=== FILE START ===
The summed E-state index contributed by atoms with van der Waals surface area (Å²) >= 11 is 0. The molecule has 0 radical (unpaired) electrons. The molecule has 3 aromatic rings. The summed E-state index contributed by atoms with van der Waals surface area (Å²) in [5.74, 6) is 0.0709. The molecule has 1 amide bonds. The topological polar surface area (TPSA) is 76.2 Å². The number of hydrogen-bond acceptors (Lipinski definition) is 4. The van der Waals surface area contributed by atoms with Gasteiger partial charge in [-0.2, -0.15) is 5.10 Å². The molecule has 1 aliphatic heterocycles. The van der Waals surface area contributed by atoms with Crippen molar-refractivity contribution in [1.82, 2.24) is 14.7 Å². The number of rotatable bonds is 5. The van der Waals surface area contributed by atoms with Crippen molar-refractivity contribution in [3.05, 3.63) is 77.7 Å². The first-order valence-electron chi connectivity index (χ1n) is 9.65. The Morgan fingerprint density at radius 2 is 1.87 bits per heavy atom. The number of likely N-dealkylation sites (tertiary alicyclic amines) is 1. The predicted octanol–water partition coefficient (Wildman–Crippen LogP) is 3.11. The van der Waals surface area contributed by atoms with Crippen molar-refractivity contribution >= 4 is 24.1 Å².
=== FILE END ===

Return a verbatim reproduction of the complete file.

The summed E-state index contributed by atoms with van der Waals surface area (Å²) >= 11 is 0. The molecule has 0 radical (unpaired) electrons. The molecule has 3 aromatic rings. The summed E-state index contributed by atoms with van der Waals surface area (Å²) in [5.74, 6) is 0.0709. The molecule has 1 amide bonds. The topological polar surface area (TPSA) is 76.2 Å². The number of hydrogen-bond acceptors (Lipinski definition) is 4. The van der Waals surface area contributed by atoms with Gasteiger partial charge in [-0.2, -0.15) is 5.10 Å². The molecule has 1 aliphatic heterocycles. The van der Waals surface area contributed by atoms with Crippen molar-refractivity contribution in [1.82, 2.24) is 14.7 Å². The number of rotatable bonds is 5. The van der Waals surface area contributed by atoms with Crippen molar-refractivity contribution in [3.05, 3.63) is 77.7 Å². The first-order valence-electron chi connectivity index (χ1n) is 9.65. The Morgan fingerprint density at radius 2 is 1.87 bits per heavy atom. The number of likely N-dealkylation sites (tertiary alicyclic amines) is 1. The predicted octanol–water partition coefficient (Wildman–Crippen LogP) is 3.11. The van der Waals surface area contributed by atoms with Crippen molar-refractivity contribution >= 4 is 24.1 Å².